BARBARA KASTEN @ Thomas Dane Gallery, London
FEB 03 – MAR 25, 2017
Barbara Kasten: Intervals
Thomas Dane Gallery, London
3 Feb - 25 Mar 2017

Thomas Dane Gallery presents Intervals, the very first solo presentation in the UK of the internationally acclaimed artist Barbara Kasten (b. 1936). The exhibition displays both historic and recent works that showcase the Chicago-based artist’s striking oeuvre, which spans over 40 years.

Kasten herself speaks of her work as ‘Painting in motion’, as it incorporates sculpture, photography and film, all of which contribute equally to the formation of her pieces. Her works are the results of extensive and carefully constructed installations, which she assembles in the studio by using ‘props’ like glass, mirrors, acrylic and metal elements, meticulously set up, solely for the camera. Kasten’s work is strongly informed by Postmodern Design and Architecture as well as by Constructivism, not to mention the works and lives of Kazimir Malevich and Lázló Moholy-Nagy and the latter’s engagement with the Bauhaus School. Deeply shaped by the California Light and Space Movement in the 1970s, Kasten, who was trained as a sculptor and painter, began to challenge preconceived notions of these disciplines by making use of the photographic medium.

In her ground breaking series Construct, developed in the late 70s and early 80s and taken with a Polaroid camera, Kasten transformed building materials into tableaux whose composition, style and manipulation of space display a true painterly sensibility. In her recent series Transpositions (2014-2016) and her latest body of photographic work titled Collisions (2016), she uses Plexiglas elements to create large-scale compositions. The use of Plexiglas allows the artist to achieve a degree of transparency whilst simultaneously denying its own physical existence – further intensified through the strong color saturations typical of the Cibachrome print’s surface, these works seem to amalgamate foreground and background to an abstract surface. Kasten’s diligent treatise of material, undeniably tied to her insatiable drive to explore the mysticism of light, questions the very essence of the image-making process, a quality that seems to defy medium-specific categorisation. In light of the contemporary habit of taking images without necessarily materializing them, this tension between the object-ness of the “thing” and the flat surface of the image adds a significant and growingly topical facet to her oeuvre.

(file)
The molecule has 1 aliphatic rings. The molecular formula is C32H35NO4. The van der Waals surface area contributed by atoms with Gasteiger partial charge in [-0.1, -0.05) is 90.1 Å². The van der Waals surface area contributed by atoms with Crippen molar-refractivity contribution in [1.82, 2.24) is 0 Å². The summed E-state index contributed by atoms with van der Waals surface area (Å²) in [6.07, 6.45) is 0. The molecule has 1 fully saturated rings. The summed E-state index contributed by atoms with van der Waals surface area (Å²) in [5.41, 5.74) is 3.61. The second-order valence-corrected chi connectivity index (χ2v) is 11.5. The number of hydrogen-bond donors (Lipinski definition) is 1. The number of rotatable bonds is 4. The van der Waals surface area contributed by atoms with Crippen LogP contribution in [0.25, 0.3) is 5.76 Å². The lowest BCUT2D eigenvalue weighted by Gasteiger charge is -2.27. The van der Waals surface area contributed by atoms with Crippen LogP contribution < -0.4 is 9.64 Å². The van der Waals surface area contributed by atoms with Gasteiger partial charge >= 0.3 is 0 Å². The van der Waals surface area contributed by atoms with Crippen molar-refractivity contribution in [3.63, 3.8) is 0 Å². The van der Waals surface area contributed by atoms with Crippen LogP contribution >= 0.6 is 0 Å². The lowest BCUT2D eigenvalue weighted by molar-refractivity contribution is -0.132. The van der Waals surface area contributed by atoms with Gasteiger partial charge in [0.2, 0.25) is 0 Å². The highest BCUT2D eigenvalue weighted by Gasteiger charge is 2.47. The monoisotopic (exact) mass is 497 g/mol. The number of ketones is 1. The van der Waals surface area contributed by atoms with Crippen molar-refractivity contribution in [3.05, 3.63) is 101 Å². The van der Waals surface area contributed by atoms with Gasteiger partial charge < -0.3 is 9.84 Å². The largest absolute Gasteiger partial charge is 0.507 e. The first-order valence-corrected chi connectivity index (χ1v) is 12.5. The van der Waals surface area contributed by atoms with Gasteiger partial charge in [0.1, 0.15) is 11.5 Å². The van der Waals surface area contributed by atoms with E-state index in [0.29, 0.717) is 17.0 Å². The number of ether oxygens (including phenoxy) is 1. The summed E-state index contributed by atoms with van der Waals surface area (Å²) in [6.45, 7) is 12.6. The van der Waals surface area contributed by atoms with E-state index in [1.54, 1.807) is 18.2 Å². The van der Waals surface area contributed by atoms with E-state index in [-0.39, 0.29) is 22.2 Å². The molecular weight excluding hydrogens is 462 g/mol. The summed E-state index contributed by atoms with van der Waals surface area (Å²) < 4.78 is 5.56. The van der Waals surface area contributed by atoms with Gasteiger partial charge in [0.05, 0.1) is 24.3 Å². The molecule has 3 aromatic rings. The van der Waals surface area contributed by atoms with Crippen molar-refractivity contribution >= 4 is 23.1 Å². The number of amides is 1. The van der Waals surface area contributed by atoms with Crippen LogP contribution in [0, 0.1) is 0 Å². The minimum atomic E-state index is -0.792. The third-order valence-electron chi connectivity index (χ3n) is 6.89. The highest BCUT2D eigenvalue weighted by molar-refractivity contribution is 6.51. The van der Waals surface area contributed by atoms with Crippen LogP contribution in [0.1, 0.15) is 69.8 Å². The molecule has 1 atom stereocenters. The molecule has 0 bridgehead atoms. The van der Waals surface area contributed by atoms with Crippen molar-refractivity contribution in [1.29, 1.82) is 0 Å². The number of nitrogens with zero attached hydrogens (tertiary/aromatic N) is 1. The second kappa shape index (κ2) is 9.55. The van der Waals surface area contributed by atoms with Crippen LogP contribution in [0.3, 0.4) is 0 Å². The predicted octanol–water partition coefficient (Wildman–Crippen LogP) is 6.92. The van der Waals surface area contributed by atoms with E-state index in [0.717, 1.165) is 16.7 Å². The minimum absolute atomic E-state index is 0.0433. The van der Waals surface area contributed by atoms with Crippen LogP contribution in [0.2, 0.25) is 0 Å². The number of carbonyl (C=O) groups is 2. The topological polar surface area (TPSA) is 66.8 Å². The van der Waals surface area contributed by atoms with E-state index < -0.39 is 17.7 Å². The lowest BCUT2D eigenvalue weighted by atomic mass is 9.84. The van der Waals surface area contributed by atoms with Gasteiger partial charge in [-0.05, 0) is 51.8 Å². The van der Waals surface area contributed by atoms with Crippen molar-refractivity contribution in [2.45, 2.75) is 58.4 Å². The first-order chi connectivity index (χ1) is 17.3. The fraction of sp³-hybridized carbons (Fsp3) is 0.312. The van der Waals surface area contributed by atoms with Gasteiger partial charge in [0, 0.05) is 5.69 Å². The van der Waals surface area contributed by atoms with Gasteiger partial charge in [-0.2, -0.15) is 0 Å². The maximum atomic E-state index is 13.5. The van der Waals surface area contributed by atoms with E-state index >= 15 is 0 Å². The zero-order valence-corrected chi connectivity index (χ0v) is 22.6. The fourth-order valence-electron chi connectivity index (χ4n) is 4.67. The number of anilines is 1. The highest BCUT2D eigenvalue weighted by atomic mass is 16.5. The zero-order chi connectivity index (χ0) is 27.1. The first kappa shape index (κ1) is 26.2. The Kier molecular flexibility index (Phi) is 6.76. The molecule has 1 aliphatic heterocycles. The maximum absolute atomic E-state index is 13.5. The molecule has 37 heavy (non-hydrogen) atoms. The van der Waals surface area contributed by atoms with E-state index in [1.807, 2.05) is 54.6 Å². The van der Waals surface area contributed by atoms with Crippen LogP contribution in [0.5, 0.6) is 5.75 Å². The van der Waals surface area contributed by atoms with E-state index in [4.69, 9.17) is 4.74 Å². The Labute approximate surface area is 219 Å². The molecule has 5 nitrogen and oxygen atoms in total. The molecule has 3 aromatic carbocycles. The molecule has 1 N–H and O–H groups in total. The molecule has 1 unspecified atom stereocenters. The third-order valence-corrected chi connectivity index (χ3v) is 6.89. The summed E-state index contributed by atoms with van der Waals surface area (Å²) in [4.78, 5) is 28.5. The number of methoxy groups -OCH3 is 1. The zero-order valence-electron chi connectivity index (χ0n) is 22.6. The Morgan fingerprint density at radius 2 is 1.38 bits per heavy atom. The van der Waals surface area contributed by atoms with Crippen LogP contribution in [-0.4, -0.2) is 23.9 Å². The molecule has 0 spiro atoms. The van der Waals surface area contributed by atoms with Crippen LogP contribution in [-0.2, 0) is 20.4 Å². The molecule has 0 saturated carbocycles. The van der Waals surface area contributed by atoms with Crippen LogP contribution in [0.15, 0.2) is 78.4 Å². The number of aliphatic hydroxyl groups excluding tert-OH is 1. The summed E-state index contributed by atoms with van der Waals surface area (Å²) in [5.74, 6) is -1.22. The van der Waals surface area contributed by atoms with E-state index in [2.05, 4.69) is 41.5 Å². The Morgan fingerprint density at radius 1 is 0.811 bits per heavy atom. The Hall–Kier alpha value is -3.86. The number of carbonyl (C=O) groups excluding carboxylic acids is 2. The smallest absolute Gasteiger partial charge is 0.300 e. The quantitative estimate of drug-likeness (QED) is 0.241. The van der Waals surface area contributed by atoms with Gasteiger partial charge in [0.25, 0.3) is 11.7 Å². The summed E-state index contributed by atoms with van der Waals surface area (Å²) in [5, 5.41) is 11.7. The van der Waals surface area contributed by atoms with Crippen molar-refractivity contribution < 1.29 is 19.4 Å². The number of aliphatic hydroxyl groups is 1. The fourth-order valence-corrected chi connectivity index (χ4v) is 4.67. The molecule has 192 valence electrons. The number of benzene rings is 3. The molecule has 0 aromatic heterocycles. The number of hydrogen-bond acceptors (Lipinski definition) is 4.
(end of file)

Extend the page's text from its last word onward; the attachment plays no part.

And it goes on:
A restless innovator, Kasten’s most recent body of work takes on the form of a mixed media projection. Revolutions (2017) comprises characteristic components such as Plexiglas, neutral photographic backdrop paper and light, channelled through a moving image recording. For the first time in the artist’s career, these hitherto “passive” elements, observed exclusively in their photographic reproduction, now step into 3-dimensional reality. Drawing from the paintings of Malevich, the work resonates with the findings of Suprematism, whose pursuit was to reach for the so-called zero degree of painting. Thus, Revolutions is structured by an algorithm, that creates repetitive and lingering elements which, darting to others, mimic habitual ways of examining works of art. Perceptually deceitful, or even illusionistic, solid material travels back and forth between sheer obscurity and physical presence: as with Kasten’s photographic work, the scale and materiality are interchangeable and thus become co-dependent.

The transition to moving image in Kasten’s oeuvre constitutes a metacommentary on the relationship between photography and film. The artist’s ongoing exploration of concepts rooted in art history and her experimentation with a wide variety of media, moving fluidly between the fine and applied arts, reveal an inquiry of the Constructivists endeavours to illuminate the interrelation of life, art, and technology. Always in sync with her times, yet in conversation with her predecessors, the ability of her imagery to transmit change and flexibility triggers an understanding of the present, which today seems utterly vital from our contemporary, digital perspective.
Barbara Kasten, Stages - ISBN 978-3-03764-410-2
More information about the event
1-8 (39)
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